By Marge Padgitt
Utility flues serving furnaces, water heaters, and boilers are often forgotten and ignored, yet can pose serious hazards for the occupants of the home. Most problems lie with older masonry chimneys with clay tile flue liners, or chimneys without liners. Homeowners are generally not aware that these flues need to be inspected annually as recommended by the National Fire Protection Association 211 Standards, and that professional chimney sweeps maintain these flues. HVAC contractors do not sweep or inspect flues, or install replacement flue liners.
Masonry chimneys deteriorate over time, starting from the interior, due to exposure to rain and acidic flue gasses, which damage mortar and clay tile liners. Over a period of years, this mortar falls and accumulates at the bottom of the flue, sometimes causing large restrictions that can cause carbon monoxide backup. Flue liners have been required by code since 1927, yet many homes built prior to 1950 do not have liners. Flue liners are installed to provide a complete sealed exit for toxic flue gases. They have mortar joints between each two-foot section of tile. But mortar joints that are deteriorated, have holes, or are missing can allow gases to escape the flue liner and enter the living space via a neighboring flue liner serving a fireplace, or through the masonry chimney.
Masonry chimneys are designed to last for many years as long as they are maintained. However, lack of homeowner education usually results in improperly maintained chimneys and flues, which can be a health hazard to the occupants and cause appliances to work inefficiently. Flue liner size is very important – and must be correct in order for draft to occur. A flue liner that is too large for the appliance may cause backup of gases. This is common in homes where newer, mid-efficiency appliances have been installed which need a smaller liner, and in cases where a high-efficiency furnace is installed and vented through the side of the house, leaving an “abandoned” hot water heater to vent on its own in a flue that is very over sized.
Carbon monoxide is an odorless, tasteless, colorless gas that is the by-product of incomplete combustion. The current standard for CO alarms is 9 ppm, however, recent testing proves that even very low levels of CO exposure over a long period of time can cause irreversible brain and organ damage. The Environmental Protection Agency states that CO detectors are to be used as a backup and are not a replacement for maintenance of appliances and flues. Even so, the EPA recommends the use of CO detectors placed strategically throughout the house.
Dr. David Penney, author of Carbon Monoxide Toxicity and professor of Physiology at Wayne State Univsersity School of Medicine has devoted years of research to this topic and posts his findings on his website at www.coheadquarters.com. Penney suggests that SIDS may be due to low level CO exposure and that children, the elderly, and pets are more susceptible to its effects.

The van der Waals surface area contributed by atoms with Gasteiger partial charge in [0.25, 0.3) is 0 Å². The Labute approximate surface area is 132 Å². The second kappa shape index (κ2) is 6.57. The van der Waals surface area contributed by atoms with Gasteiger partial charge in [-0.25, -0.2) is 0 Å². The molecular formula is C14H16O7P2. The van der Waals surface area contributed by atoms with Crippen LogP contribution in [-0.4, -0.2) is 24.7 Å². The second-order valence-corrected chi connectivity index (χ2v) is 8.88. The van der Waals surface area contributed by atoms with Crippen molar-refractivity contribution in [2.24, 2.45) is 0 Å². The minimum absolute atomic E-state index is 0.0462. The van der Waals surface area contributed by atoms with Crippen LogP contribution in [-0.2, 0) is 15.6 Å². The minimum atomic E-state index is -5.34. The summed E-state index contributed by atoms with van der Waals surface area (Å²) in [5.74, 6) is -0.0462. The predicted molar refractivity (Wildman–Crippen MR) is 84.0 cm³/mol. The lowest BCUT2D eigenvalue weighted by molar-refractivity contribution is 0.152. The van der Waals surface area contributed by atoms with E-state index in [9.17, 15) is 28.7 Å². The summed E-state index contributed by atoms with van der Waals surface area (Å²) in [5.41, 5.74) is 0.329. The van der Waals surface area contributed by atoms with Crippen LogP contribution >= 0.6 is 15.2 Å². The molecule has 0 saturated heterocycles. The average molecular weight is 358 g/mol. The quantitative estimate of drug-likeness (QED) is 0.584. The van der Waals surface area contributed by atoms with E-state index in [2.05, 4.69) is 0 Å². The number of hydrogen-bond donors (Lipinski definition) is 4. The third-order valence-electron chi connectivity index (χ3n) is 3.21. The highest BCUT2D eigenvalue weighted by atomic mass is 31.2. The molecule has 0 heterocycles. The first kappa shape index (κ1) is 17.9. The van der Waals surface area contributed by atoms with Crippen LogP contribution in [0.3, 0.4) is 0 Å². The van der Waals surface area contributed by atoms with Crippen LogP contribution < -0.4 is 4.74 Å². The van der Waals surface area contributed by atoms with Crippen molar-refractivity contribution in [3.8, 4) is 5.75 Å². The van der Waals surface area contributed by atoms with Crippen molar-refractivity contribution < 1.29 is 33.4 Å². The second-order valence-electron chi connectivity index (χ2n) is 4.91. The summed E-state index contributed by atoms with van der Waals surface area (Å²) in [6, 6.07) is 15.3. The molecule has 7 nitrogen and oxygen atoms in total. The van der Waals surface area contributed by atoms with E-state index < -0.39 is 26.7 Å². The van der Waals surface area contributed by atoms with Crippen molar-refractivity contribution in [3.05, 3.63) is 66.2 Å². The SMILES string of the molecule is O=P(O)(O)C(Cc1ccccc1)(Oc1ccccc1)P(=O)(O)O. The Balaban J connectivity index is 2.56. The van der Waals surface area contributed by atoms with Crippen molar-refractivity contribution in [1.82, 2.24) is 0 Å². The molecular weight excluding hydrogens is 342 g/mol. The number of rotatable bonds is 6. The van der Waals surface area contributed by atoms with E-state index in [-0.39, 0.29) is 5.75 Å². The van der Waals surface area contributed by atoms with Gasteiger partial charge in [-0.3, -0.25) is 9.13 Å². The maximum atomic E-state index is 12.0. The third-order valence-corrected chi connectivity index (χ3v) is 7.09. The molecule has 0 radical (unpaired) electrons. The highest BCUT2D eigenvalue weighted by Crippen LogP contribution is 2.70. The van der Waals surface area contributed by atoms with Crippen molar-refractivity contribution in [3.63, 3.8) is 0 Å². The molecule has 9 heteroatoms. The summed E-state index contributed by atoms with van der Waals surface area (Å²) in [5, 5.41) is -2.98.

According to the Center for Disease Control, 15,000 people visit emergency rooms and 500 people die every year due to CO poisoning. Symptoms of CO poisoning may include flu-like symptoms that go away or lessen after leaving the house, unexplained headaches, nausea, and dizziness; fainting, muscle weakness, inability to wake up, and death. If more than one family member has the same symptoms the EPA recommends visiting a doctor or hospital and mentioning that you suspect CO exposure.
Utility flue safety tips:
Have the flue checked annually by a CSIA Certified Chimney Sweep who will look for clogs caused by bird nests, leaves, debris, dead animals, and mortar or bricks, cracked flue tiles, missing tiles, and missing mortar joints.
Have a heavy duty stainless steel chimney cover installed to keep damaging rain and animals out of the flue.
Make sure the flue is sized correctly to the appliances
Never connect another appliance (water heater excepted) to the same flue as a furnace or boiler
Have the flue examined when changing appliances
Install CO detectors
According to a chimney sweep in Kansas City, Missouri, he has encountered numerous utility flue problems over the years, citing that it is a common issue. “People don’t think about the inside of their chimney and it is usually ignored until a chimney sweep finds a problem or someone gets ill,” stated the sweep. In one example, another chimney sweep broke out flue tiles and left them in the flue, clogging it completely, which made the homeowners very ill for weeks. In another example, over five feet of debris was removed from a boiler flue that had not been maintained for years and had blocked the flue by 90 percent. The clog caused an entire church congregation to become very ill.
Marge Padgitt, Education Director for the Midwest Chimney Safety Council, is available to speak to groups about chimney safety issues, appliance installation and maintenance, choosing a wood-burning appliance, chimney construction, and codes. Contact her at email@example.com.